Her job often entailed highly sensitive information, at a high level of intelligence security. I knew better than to ask what she was working on or who was going to be in her building. I had no need to know. Period. She didn’t tell me. Period. At one point in her career, she spent three years in a building and I only stepped into it once, and even though she was well known to everyone there, she had to come to the door to sign me in, and escort me directly to her office, where I did what I needed to do, and then directly back to the security guard, who quietly and efficiently checked me out. She and I then waved “goodbye,” and went back to work for the rest of the day.
During duty hours, we addressed each other as Sergeant, and were all business. We never kissed, even on the cheek, or held hands. We never discussed our off duty lives with people on duty. Need to know. It’s something that I take seriously.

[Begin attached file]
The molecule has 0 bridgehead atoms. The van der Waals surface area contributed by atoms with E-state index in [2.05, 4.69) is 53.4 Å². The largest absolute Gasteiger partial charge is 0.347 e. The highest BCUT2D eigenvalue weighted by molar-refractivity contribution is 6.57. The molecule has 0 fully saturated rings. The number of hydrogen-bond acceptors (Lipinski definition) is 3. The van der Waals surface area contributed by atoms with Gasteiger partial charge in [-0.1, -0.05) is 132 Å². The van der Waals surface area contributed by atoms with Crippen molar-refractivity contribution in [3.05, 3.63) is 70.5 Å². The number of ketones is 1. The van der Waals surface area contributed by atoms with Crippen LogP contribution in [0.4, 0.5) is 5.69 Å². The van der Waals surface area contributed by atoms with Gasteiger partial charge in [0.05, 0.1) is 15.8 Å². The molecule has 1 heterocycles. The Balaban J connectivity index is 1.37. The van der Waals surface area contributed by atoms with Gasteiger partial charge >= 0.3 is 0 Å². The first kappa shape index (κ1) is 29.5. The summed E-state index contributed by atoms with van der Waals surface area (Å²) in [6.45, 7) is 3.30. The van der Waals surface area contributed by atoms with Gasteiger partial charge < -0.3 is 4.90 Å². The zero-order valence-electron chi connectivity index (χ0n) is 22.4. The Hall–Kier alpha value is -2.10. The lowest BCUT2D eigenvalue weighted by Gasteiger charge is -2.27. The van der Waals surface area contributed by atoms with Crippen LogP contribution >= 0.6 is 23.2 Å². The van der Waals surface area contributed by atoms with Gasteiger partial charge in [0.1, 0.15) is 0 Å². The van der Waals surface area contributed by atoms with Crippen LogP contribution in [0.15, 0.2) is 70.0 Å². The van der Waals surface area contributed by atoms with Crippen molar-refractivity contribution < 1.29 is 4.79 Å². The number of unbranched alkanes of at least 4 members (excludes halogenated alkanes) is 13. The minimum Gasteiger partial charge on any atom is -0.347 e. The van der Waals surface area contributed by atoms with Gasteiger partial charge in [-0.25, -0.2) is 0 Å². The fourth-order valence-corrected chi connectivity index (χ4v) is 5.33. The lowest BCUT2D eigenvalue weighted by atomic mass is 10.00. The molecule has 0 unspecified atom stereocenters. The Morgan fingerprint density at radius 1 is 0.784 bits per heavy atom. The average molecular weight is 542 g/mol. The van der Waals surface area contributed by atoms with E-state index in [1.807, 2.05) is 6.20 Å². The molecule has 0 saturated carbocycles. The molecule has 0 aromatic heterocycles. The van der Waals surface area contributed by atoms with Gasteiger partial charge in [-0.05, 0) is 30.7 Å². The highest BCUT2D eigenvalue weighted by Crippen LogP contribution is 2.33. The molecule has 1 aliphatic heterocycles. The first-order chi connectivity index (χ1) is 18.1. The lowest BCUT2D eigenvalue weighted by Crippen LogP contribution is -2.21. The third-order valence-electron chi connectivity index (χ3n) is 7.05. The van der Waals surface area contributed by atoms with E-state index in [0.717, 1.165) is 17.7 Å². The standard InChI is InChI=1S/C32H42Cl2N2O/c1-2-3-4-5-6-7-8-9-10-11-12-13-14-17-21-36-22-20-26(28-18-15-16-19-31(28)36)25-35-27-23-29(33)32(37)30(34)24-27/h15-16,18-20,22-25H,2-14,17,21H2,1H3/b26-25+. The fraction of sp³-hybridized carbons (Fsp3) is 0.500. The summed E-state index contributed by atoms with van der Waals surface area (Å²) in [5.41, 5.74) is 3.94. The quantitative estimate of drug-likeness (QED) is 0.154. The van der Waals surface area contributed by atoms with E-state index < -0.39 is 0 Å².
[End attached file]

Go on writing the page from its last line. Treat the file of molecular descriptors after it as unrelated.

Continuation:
Now, don’t get me wrong. There were times that I might share things that were going on with my troops or with my wife, and she might share with me as well. We could share laughs and stories and anecdotes about the funny, weird or dumbass things that someone might have done. You can be open and gregarious, have friends, talk and enjoy their company, but the trick is to know where and when it’s appropriate and when it’s not.
Civilian life is more of the same, although the price you might pay for divulging someone’s secrets seldom include prison, and we seldom sign non disclosure agreements. There are still times when discretion is expected and treasured between those who share a mutual respect. In business, there were many instances in which discretion was expected and required as a contractual agreement. One often hears the phrase, “My word is my bond,” in business, but true as that might be, the most honest business partners insure that discretion with a contractual agreement, no matter how much they might trust their partner in business.